China govt to help grads start businesses

China govt to help grads start businesses
College graduates prepare their resumes during a job fair on Sunday in Nanjing, Jiangsu province. This year is expected to be the hardest year for college graduates to find a job since the economic downturn. The central government has released a series of policies recently to ease the pressure on graduates and increase their job prospects.

The central government released a string of measures on Tuesday supporting student entrepreneurs and startup businesses as the country's college graduates face another tough year in the job market.

As part of a plan to support startup businesses from 2014 to 2017, the State Council issued a notice requiring colleges to open courses that prepare their graduates to start businesses. Financial institutions should also provide banking services that fit the graduates' needs.

The country will see a total of 7.27 million college graduates this year, a majority of whom are expected to enter the job market in June. The number will be 280,000 more than last year, which was considered the hardest year to find a job since the global economic downturn.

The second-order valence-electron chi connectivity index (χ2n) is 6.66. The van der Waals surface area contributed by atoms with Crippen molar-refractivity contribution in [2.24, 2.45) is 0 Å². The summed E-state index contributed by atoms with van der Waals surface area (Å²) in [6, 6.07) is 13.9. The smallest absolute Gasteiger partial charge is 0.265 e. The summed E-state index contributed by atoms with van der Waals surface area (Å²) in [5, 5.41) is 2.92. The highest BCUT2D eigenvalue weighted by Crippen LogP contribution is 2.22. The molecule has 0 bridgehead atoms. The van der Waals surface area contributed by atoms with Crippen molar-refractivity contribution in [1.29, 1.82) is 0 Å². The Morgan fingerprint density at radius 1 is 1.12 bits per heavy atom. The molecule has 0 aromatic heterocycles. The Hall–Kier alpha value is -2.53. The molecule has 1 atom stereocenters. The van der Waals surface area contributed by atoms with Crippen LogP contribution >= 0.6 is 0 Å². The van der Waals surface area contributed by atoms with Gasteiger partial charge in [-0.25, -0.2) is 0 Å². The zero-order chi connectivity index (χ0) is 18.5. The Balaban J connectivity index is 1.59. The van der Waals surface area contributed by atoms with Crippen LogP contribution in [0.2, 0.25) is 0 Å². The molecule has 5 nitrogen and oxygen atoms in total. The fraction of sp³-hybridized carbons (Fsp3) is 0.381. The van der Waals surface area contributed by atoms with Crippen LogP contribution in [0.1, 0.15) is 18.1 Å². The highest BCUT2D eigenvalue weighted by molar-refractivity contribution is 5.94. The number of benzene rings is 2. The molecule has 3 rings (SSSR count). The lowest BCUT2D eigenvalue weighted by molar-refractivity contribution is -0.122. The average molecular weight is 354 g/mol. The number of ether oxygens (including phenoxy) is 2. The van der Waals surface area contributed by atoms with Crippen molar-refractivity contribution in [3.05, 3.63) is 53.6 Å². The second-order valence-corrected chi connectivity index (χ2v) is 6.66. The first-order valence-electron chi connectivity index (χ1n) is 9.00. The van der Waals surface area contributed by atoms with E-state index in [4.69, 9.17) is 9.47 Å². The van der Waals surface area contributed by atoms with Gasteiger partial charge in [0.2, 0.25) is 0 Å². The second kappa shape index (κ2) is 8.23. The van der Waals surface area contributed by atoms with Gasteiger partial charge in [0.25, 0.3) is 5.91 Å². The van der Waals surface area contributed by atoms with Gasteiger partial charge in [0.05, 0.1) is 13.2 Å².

The notice also said that the government will encourage enterprises, industry associations and angel investors to provide funding for student entrepreneurs through multiple funding channels.

The government also made it clear that it will encourage startup businesses on e-commerce platforms, and college graduates who open such businesses will be given small-sum guaranteed loans and interest subsidies.

The notice also stressed the implementation of some earlier support measures, including lowering the threshold for registering a company, tax reductions and tax exemptions for college graduates and students who return from overseas studies.

The measures that encourage startups are part of a string of policies designed to help college graduates cope with challenges in the job market this year.

The central government will encourage the graduates to work at grassroots levels and in the country's less developed central and western provincial areas.

Small and micro businesses that recruit college graduates will be given one-year social insurance subsidies, and such businesses in the technological industries will be given a maximum of 2 million yuan (S$402,000) in small-sum guaranteed loans.

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